Tuesday, April 04, 2006

Milbloggers under pressure

More and more, U.S. military commanders are clamping down on military blogs, known as milblogs. Rumsfeld hey are getting too 'informative' but after all, photos of blown-up tanks and gritty comments on urban warfare don't just interest the parents let alone the general public.

The enemy, too, has a laptop and satellite link.

Nowadays, milbloggers get shut down almost as fast as they're set up - something is lost as the grunt's-eye take on Tikrit or Kabul is silenced or sanitized. The Army, Marines, Air Force and Navy have now tightened control on bloggers by requiring them to register through the chain of command and by creating special security squads to monitor milblogs.

Hartley was targeted for his honesty of his blog.

A visitor wrote: 'Is this a joke or what? This whole blog gives a bad taste in the mouth.' Hartley replied, 'It leaves a bad taste in your mouth? That's sorta the point.' Another blog reader, with the moniker Alberto, defended the shock-blog: 'The point of being so graphic it's to see what a war really is. Good blog, keep it up!'

Hartley was among the first active-duty combat troops demoted and fined for security violations on his blog.

'Well - what happens - the ones that stay up are completely patriotic and innocuous, and they're fine if you want to read the flag-waving and how everything's peachy keen in Iraq,' said Hartley, who is back in New Paltz after two years stationed in Iraq.

The military, at first unaware of the milblogging trend, began targeting bloggers with warnings, punctuated by high-profile disciplinary action. Echoing the World War II censorship slogan, 'Loose lips sink ships,' the Pentagon in November 2005 sent out an advisory titled 'Loose blogs may blow up BCTs.'

A waste of time?

Let's face it - the military commanders can't control the flow of information by shutting down soldiers' blogs. There's a tremendous communication underground - soldiers won't even go remote unless there's a connection - at least email - the Army is wasting its time.

So milblogs remain popular. Mudvillegazette.com claimed more than 700,000 page views in 2005, with blackfive.net not far behind.

And michaelyon.blogspot is ranked in the top 100 (No. 81) of the 8 million blogs tracked by Technorati.com.

A complete milblog blackout will never succeed - as long as there are soldiers with something to say. In the end, it's the public who has the power to make or break any blog. Not Rumsfeld.

3 Comments:

Anonymous Anonymous said...

You are absolutely the biggest, fucking, arrogant idiot I have ever met. How you can look at your smug self in the mirror each day is beyond me.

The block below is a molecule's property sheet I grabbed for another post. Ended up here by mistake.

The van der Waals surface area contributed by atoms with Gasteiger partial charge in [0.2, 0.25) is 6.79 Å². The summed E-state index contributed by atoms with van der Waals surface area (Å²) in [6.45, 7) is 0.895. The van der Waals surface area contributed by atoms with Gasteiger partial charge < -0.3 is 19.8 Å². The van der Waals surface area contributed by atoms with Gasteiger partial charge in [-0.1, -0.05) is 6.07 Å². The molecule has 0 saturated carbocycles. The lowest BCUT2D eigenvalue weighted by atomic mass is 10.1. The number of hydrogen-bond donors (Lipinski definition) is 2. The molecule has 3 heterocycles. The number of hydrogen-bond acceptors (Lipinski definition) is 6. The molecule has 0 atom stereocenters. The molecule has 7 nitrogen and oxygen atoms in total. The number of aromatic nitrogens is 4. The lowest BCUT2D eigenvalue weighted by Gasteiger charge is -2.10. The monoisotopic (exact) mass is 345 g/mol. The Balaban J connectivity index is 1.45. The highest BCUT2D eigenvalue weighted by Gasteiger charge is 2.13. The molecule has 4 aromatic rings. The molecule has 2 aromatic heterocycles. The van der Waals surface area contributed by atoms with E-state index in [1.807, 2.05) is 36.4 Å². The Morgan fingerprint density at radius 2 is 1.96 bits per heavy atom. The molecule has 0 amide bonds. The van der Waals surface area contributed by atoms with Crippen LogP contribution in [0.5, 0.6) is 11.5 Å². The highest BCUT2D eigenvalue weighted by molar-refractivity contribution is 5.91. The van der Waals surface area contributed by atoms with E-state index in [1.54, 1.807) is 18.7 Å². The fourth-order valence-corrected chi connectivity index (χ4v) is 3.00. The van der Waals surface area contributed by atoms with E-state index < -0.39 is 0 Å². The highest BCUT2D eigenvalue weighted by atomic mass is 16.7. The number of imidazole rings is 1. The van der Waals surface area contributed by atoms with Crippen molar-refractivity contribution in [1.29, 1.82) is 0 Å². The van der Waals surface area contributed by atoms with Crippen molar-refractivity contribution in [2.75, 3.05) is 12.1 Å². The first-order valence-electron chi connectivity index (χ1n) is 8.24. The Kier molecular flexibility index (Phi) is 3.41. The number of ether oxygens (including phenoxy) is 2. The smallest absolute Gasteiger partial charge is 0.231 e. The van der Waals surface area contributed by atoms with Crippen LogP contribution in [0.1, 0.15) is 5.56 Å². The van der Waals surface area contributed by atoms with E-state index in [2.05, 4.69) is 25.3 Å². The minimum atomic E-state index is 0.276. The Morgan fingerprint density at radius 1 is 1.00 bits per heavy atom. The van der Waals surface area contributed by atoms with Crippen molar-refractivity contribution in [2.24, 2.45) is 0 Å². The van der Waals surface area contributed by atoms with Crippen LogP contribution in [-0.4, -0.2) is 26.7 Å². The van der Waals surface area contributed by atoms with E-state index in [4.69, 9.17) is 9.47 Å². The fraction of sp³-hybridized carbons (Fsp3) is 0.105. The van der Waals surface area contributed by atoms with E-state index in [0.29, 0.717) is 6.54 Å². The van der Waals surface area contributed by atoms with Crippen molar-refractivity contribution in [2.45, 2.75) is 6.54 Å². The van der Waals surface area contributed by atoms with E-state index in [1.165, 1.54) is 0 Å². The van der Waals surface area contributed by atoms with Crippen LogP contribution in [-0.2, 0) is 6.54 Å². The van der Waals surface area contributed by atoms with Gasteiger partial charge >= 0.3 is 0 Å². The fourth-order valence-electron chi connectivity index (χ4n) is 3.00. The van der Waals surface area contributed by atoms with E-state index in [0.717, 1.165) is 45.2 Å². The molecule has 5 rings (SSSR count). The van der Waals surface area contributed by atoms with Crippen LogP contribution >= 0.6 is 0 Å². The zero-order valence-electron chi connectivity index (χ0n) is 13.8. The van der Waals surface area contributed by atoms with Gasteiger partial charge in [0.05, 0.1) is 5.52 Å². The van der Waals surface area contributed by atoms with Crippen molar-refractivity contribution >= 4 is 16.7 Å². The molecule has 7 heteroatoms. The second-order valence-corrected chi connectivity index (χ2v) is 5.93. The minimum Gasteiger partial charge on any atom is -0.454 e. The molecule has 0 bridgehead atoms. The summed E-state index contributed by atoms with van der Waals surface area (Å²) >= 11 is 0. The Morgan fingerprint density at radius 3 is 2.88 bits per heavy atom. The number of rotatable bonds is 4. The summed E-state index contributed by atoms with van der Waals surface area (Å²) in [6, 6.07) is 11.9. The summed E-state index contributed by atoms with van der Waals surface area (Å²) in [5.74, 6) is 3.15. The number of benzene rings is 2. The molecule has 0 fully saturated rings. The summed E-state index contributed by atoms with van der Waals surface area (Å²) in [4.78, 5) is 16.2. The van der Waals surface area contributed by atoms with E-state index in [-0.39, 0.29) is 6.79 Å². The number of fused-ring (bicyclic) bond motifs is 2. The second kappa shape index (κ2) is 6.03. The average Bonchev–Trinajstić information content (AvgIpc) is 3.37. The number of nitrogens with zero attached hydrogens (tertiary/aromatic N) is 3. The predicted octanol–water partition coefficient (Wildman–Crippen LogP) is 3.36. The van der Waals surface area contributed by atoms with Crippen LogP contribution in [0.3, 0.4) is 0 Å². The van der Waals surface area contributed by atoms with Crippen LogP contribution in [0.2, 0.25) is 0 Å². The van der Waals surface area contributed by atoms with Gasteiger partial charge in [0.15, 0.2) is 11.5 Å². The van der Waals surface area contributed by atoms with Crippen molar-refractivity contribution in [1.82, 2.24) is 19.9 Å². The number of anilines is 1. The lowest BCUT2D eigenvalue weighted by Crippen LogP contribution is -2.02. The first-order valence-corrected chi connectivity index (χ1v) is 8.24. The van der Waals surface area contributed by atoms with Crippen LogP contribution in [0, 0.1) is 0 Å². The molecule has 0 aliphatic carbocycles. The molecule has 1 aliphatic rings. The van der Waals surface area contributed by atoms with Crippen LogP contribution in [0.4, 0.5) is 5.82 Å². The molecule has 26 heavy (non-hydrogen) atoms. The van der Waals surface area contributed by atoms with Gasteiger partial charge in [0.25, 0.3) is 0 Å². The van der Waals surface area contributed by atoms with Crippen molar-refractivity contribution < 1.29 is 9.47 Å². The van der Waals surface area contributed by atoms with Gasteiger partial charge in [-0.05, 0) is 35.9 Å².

5:49 PM, April 05, 2006  
Blogger STAG said...

I was a military man for 20 years, and occasionally had doings with reporters. By and large, they were not there to support you in any way. We used to say "If you talk for an hour, the reporter will air the one stupid statement you make". So to save ourselves embarrasment and trouble, we just stopped talking to reporters, and told our troopies to regard reporters with suspicion...and to always remember that their agenda was not necessarily ours! However, at least a reporter has a boss who can rein in the odd idiot. Not so with the bloggers. I suppose I would support "front line" bloggers if they would confine themselves to grousing about the chow, or showing pictures of endless waves crashing over the bow...but that would not make for really good reading! Instead, they take pictures of military actions, usually after the fact, with no attempt to put things into context, and with even less attempt to provide balanced coverage than a legitimate reporter. They take pictures of insignia, (broadcasting troop movements all over the globe) weapons, equipment, and security measures. Most of the time, this doesn't matter. But can a commander take a chance? So, a commander has to devote scarce resources to monitoring every single blog and picture just to be sure the blog is not providing aid and comfort to the enemy. (Yes, Virginia, this is what y'call cen-sor-ship!) I can see why the average commander would rather just shut it down.
I don't believe a military force is obliged to provide a free press.
I was quite tickled when General Scharzopf used the media during desert storm, telling truth after truth until he was certain that the Iraqis were watching every move he made. He then told the media they were going to attack from "Here" and then he actually attacked from "There". The media were pissed that he had been given deliberately false information! That they had been USED for military purposes! (OMG!) But it worked. How well would that tactic have worked if every dogface had a blog and was broadcasting his unit's position and strength on a daily basis?

Well, I have rambled on and on. Would love to hear a rebuttal to this "sweet voice of reason".

Bill Fedun
stag@cyberus.ca

6:20 PM, April 05, 2006  
Anonymous Anonymous said...

I didnt find thing that i need... :-(
google

8:43 PM, November 24, 2006  

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